That is always the starting point, and the essence of why Federal and Postal workers contact an attorney who handles OPM Disability Retirements, based upon whether the Federal employee or the U.S. Postal worker is under FERS, CSRS or CSRS Offset.  Eligibility rules must first be met; then, the issue of entitlement must be proven by a preponderance of the evidence.

The comical relief and the sense of a carnival atmosphere, where cartoonish characters collide with the sobering reality of one’s medical condition and the potential end to one’s career in the Federal sector, arises inevitably through the actions of the agency, and their complete lack of empathy or concern.

Yes, agencies must continue to remain efficient; and yes, they must continue in their mission and course of work; but in the end, all we have left is family, community, values and vestiges of human interaction, and the littered graveyards of silent skeletons where marked graves and unmarked cemeteries speak not of efficiency, meanness and uncaring residues, but only where fresh flowers and wreathes of caring surround the frozen ground of time; yes, only in cartoons and at carnivals do people act with the absurdity of loss of humanity.

Sincerely,

Robert R. McGill, Esquire

 

FERS & CSRS Federal Disability Retirement from the Office of Personnel Management: The Insular Universe

The self-containment of society has reached a point of no return; when the universe of virtual reality becomes the focus of dominant conversation, where movies depicting historical events replace the factual narrative of serious discourse; of twitter terminals constituting serious haikus of accepted profundities; the age of human innovation and creative destiny has indeed come to an end.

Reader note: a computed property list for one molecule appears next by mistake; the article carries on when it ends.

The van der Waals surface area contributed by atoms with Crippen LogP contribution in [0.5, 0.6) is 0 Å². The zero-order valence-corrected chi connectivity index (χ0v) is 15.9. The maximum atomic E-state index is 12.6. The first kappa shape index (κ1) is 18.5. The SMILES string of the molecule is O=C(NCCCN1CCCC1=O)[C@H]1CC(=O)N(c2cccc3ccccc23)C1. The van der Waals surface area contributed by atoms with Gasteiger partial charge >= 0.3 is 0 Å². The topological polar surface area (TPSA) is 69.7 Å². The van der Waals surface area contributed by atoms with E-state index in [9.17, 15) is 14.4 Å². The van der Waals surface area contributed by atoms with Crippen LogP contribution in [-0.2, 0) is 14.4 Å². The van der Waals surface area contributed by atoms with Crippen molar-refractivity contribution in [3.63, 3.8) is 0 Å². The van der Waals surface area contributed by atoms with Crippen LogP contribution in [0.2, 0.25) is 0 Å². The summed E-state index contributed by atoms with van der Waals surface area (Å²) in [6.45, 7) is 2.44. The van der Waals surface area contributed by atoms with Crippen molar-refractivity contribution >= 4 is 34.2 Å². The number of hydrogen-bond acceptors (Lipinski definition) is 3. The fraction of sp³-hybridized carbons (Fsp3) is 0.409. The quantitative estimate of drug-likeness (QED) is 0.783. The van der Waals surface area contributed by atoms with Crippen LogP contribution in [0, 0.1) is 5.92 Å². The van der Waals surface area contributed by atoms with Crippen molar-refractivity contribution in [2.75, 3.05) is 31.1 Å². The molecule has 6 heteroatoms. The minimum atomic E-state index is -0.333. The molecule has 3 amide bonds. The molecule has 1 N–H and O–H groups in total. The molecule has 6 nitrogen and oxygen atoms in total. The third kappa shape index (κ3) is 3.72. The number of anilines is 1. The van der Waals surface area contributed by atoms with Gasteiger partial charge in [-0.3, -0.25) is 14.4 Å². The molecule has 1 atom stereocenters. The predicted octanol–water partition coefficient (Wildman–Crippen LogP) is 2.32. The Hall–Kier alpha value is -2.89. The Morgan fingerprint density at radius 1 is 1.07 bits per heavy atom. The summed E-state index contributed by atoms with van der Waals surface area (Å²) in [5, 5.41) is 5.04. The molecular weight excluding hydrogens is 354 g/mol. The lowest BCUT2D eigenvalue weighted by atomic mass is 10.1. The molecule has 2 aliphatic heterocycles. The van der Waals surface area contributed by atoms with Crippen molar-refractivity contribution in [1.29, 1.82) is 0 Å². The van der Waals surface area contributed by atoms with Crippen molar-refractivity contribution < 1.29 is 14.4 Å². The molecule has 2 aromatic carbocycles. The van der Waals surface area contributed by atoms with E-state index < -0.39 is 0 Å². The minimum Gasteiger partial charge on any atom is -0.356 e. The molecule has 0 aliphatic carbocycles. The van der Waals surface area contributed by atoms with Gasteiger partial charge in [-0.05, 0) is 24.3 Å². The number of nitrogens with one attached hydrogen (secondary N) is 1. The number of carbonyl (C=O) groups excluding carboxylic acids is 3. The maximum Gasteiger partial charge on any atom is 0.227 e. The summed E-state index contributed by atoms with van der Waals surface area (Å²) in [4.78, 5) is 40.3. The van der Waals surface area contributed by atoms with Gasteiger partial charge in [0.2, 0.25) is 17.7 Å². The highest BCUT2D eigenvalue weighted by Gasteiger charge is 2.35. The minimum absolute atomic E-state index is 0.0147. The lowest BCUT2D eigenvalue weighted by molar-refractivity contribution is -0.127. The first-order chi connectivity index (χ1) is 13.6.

So where does empathy fit into the maze of humanity?  For a bureaucracy, processing paperwork and finishing tasks satisfies the requirement of emotional output designated for responsiveness.

For the individual awaiting a decision on one’s application for Federal Disability Retirement benefits from the U.S. Office of Personnel Management, whether the Federal employee or the U.S. Postal worker is under FERS, CSRS or CSRS Offset, the dealings with “life issues” are comprised of:  first and foremost, attending to the medical condition; second or third, the increasing vitriol of the Federal agency, its agents and assigns, or the U.S. Postal Service through its supervisors, managers and other thoughtless coworkers who engage in various forms of harassment and pushing of pressure points; and further down the sequential order of priorities, waiting upon the administrative process of filing for, and anticipating, a decision from the U.S. Office of Personnel Management.

In a universe where reality and virtual reality no longer have a distinctive bifurcation of differentiating margins, the qualitative conditioning of terminating that video drone is of no greater consequence than denying an application for Federal Disability Retirement benefits.

The key, then, is how best to awaken the sleepy eyes of the Administrative Specialist at OPM?  In real life, medical conditions have a traumatic impact upon life’s otherwise uneventful discourses.

How to convey that narrative to a bureaucracy and administrative process is the question of paramount importance.  How to shake up the slumbering mind overtaken with years of callous disregard, and pull from the insular universe of self-containment the reality of one’s condition, depends upon the medical documentation, the statement of disability, and the legal argumentation propounded in a compendium of discourse which will touch the soul.  That is the ultimate art of legal training.

Sincerely,

Robert R. McGill, Esquire